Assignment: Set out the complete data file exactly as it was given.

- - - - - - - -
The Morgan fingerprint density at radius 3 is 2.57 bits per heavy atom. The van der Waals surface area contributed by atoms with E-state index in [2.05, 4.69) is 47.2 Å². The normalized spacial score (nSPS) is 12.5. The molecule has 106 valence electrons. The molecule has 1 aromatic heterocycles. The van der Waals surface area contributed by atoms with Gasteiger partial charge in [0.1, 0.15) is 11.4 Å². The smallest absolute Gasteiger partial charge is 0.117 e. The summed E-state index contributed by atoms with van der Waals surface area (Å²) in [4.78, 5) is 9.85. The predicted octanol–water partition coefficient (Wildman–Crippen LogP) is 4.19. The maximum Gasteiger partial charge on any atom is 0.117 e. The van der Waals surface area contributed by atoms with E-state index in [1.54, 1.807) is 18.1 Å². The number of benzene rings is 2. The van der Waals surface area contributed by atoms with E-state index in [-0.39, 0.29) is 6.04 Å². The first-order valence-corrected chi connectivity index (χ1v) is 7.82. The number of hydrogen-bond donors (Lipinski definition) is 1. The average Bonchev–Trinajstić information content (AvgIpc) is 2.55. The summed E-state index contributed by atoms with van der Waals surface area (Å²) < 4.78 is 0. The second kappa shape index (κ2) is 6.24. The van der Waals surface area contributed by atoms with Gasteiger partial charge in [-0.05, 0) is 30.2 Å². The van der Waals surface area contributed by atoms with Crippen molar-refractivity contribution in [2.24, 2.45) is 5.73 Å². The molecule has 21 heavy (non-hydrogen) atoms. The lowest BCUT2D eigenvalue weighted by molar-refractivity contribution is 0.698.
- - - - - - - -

The Morgan fingerprint density at radius 3 is 2.57 bits per heavy atom. The van der Waals surface area contributed by atoms with E-state index in [2.05, 4.69) is 47.2 Å². The normalized spacial score (nSPS) is 12.5. The molecule has 106 valence electrons. The molecule has 1 aromatic heterocycles. The van der Waals surface area contributed by atoms with Gasteiger partial charge in [0.1, 0.15) is 11.4 Å². The smallest absolute Gasteiger partial charge is 0.117 e. The summed E-state index contributed by atoms with van der Waals surface area (Å²) in [4.78, 5) is 9.85. The predicted octanol–water partition coefficient (Wildman–Crippen LogP) is 4.19. The maximum Gasteiger partial charge on any atom is 0.117 e. The van der Waals surface area contributed by atoms with E-state index in [1.54, 1.807) is 18.1 Å². The number of benzene rings is 2. The van der Waals surface area contributed by atoms with E-state index in [-0.39, 0.29) is 6.04 Å². The first-order valence-corrected chi connectivity index (χ1v) is 7.82. The number of hydrogen-bond donors (Lipinski definition) is 1. The average Bonchev–Trinajstić information content (AvgIpc) is 2.55. The summed E-state index contributed by atoms with van der Waals surface area (Å²) < 4.78 is 0. The second kappa shape index (κ2) is 6.24. The van der Waals surface area contributed by atoms with Gasteiger partial charge in [-0.05, 0) is 30.2 Å². The van der Waals surface area contributed by atoms with Crippen molar-refractivity contribution in [2.24, 2.45) is 5.73 Å². The molecule has 21 heavy (non-hydrogen) atoms. The lowest BCUT2D eigenvalue weighted by molar-refractivity contribution is 0.698.